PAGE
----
Section 595.02 addresses witness testimony. Subdivision 1, regarding the competency of witnesses, provides, "Every person of sufficient understanding ... may testify ... in court ... except ... (d) A licensed physician ... shall not, without the consent of the patient, be allowed to disclose any information ... acquired in attending the patient in a professional capacity." Id., subd. 1(d). The statute concerns testimonial privilege and does not confer a civil cause of action. Additionally, Yath's allegation does not regard testimony. Because this testimonial-privilege statute does not apply factually or legally to confer a private cause of action, and because Yath now waives what appeared to be a common-law claim for breach of a fiduciary relationship, her cause of action for "breach of confidential relationship" fails as a matter of law.


We last address Yath's argument that the district court erred by concluding that Minnesota Statutes section 144.335 49*49 (2006)[3] is preempted by HIPAA, 42 U.S.C. §§ 1320d-1320d-8 (2006). The district court dismissed Yath's claims under section 144.335 because it concluded that section 144.335 is contrary to HIPAA and is therefore preempted by it. Questions of statutory construction are subject to de novo review. State v. Al-Naseer, 734 N.W.2d 679, 683 (Minn.2007). Yath contends that section 144.335 is not contrary to HIPAA. We agree.

The general statutory rule is that HIPAA supersedes or preempts any "contrary" provision of state law. 42 U.S.C. § 1320d-7(a)(1). Fairview argued, and the district court agreed, that Minnesota Statutes section 144.335 is "contrary" to HIPAA because section 144.335 provides for a private cause of action for the wrongful disclosure of an individual's medical records while HIPAA does not. But just because a distinction exists does not make the Minnesota provision "contrary" to HIPAA.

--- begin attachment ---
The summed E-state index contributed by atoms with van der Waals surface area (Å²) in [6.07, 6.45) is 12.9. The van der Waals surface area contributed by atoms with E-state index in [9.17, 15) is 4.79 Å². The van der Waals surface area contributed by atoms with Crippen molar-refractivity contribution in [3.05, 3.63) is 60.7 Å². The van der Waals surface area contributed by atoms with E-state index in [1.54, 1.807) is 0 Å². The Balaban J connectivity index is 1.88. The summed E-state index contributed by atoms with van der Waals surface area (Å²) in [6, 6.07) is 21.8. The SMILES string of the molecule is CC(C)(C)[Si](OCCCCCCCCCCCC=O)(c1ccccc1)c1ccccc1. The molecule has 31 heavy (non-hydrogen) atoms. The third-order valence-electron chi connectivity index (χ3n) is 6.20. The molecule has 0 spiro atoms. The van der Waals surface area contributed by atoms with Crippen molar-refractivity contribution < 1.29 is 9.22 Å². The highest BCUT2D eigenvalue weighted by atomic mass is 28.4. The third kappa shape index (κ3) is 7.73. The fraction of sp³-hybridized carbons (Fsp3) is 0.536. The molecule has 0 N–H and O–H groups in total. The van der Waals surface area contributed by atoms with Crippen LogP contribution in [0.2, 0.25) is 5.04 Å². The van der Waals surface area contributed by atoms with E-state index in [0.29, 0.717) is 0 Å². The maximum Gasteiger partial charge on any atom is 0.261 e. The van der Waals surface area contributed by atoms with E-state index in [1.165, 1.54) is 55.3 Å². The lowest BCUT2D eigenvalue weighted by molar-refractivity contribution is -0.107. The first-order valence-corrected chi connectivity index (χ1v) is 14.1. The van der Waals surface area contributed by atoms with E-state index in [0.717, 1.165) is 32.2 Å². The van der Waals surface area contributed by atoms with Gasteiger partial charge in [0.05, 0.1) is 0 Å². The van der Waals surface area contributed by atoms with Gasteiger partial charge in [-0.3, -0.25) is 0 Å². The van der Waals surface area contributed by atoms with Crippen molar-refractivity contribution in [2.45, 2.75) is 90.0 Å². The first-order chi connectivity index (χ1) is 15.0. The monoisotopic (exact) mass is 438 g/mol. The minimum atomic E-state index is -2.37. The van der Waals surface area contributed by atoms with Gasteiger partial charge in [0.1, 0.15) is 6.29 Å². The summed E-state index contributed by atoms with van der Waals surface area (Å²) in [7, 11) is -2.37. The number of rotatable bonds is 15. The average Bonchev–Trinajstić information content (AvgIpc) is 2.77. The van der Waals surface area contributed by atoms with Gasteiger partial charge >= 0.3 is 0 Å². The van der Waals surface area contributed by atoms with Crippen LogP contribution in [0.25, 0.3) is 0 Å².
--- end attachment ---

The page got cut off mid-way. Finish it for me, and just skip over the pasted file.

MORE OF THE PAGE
A state law is "contrary" to HIPAA if a health care provider "would find it impossible to comply with both the State and federal requirements" or if the state law is "an obstacle to the accomplishment and execution of the full purposes" of HIPAA. 45 C.F.R. § 160.202. It would not be impossible for Fairview or Phat to comply with both HIPAA and Minnesota Statutes section 144.335 because both laws, in complementary rather than contradictory fashion, discourage a person from wrongfully disclosing information from another person's health record. See 42 U.S.C. § 1320d-6(a)(3) (providing that "[a] person who knowingly ... discloses individually identifiable health information to another person, shall be punished" by a fine of not more than $50,000 or imprisonment of not more than one year, or both); Minn.Stat. § 144.335, subd. 3a(a) ("A provider ... may not release a patient's health records to a person without a signed and dated consent ... unless the release is specifically authorized by law."). The goals of the two laws are similar. Both protect the privacy of an individual's health care information. The difference in remedy is functional only, in that a HIPAA violation subjects a person to criminal penalties while section 144.335 exposes a person to compensatory damages in a civil action. See Minn.Stat. § 144.335, subd. 3a(e) ("A person who negligently or intentionally releases a health record in violation of this subdivision ... is liable to the patient for compensatory damages caused by [the] unauthorized release, plus costs and reasonable attorney's fees."). Although the penalties under the two laws differ, compliance with section 144.355 does not exclude compliance with HIPAA.